Look hard and you will notice we did not tell the plot widget (@grf) what the x-axis labels are? If dataseries are thought of as rows across a spreadsheet or database, then Shoes need column information and a lot more of it than other chart types. That's column_settings:

It's an array of (you guessed it) a column setting and each of those can be an array or hash as demonstrated as an array its ["label", min_column_value, max_column_value, and an optional format string]. In that order if using an array. I'm going to describe them below using the hash name.


This is the string drawn that is drawn around the outer part of the radar.


Since the radial line for all data_series starts at the center you can control what this radial thinks is the minimum value for the center.


Since the radial line for all data_series starts at the center and draw towards the outer edge you can control what this radial thinks is the maximum value for the outer edge.


This is a Ruby printf formatting string. Be careful. It has to accept a Ruby float/double argument. The default is "%4.2f" which is four digits to the left of the decimal point and two digits to the right of it. The default is probably not what you want.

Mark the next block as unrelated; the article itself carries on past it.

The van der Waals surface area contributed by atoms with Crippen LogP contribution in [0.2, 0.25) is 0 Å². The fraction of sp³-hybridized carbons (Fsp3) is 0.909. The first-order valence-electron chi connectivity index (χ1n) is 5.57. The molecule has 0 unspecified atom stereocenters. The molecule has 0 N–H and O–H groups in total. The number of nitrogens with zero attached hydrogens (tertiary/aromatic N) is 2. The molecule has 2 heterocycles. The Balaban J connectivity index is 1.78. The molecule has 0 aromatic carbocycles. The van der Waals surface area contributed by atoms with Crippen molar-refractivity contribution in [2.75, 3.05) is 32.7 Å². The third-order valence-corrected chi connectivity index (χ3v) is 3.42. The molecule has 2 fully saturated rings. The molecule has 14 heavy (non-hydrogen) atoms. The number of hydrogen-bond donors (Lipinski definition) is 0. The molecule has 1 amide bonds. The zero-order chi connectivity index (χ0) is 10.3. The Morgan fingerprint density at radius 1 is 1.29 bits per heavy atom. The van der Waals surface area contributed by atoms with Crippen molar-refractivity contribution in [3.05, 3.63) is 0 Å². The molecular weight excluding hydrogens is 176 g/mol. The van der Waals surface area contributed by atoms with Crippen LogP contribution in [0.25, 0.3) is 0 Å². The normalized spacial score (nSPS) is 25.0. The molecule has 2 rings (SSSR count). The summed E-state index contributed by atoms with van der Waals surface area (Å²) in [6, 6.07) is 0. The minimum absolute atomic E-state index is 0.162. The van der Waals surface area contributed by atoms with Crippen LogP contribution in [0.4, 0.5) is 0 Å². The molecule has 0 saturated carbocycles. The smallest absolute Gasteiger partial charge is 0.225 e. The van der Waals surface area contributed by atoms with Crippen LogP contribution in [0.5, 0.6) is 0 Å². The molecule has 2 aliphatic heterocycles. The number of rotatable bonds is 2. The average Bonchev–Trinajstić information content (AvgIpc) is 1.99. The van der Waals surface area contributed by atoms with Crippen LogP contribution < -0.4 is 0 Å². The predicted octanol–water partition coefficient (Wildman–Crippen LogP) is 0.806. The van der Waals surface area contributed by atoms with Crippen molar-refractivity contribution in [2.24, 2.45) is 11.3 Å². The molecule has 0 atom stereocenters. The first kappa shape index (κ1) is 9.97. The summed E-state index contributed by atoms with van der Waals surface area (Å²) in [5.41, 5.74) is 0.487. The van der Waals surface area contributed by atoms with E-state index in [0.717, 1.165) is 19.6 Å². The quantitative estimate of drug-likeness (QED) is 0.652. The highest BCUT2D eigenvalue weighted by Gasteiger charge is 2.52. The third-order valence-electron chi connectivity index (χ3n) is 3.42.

other options to a plot radar chart.

Shoes checks if all column minimums settings are the same number, and if all column maximum settings and if both are true then it only draws internal labels on the first (vertical) radial. If not true you get a bunch of labels. See gr6.rb


Shoes makes a guess at how many internal labels and y-axis 'rings' to draw. This is your place to tell Shoes how many you want. The argument of grid_line: is a little odd because it can be true, false or an integer number. False or 0 means you don't want any. True or 1 means you want Shoes to guess (the default). 2,3,4,5... means you want exactly that many.


Depending on your data and settings and the size of the drawing space, Shoes does not always draw the outer (x axis) labels as closely to the edge as you want. label_radius: is a multiplier. The default 1.15. Setting it to 1.0 would draw on top of the outermost 'ring' 1.2 will probably collide with the plot title. Values less than 1.0 (say 0.5) works too but will probably confuse you and clutter up the chart.


Plots are drawn with C code and it's not likely Shoes can detect all the ways your data and your calls don't make sense and can't be drawn or give you a nice error message. We try too but sometimes your going to get a segfault.

Testing github anchors Radar Charts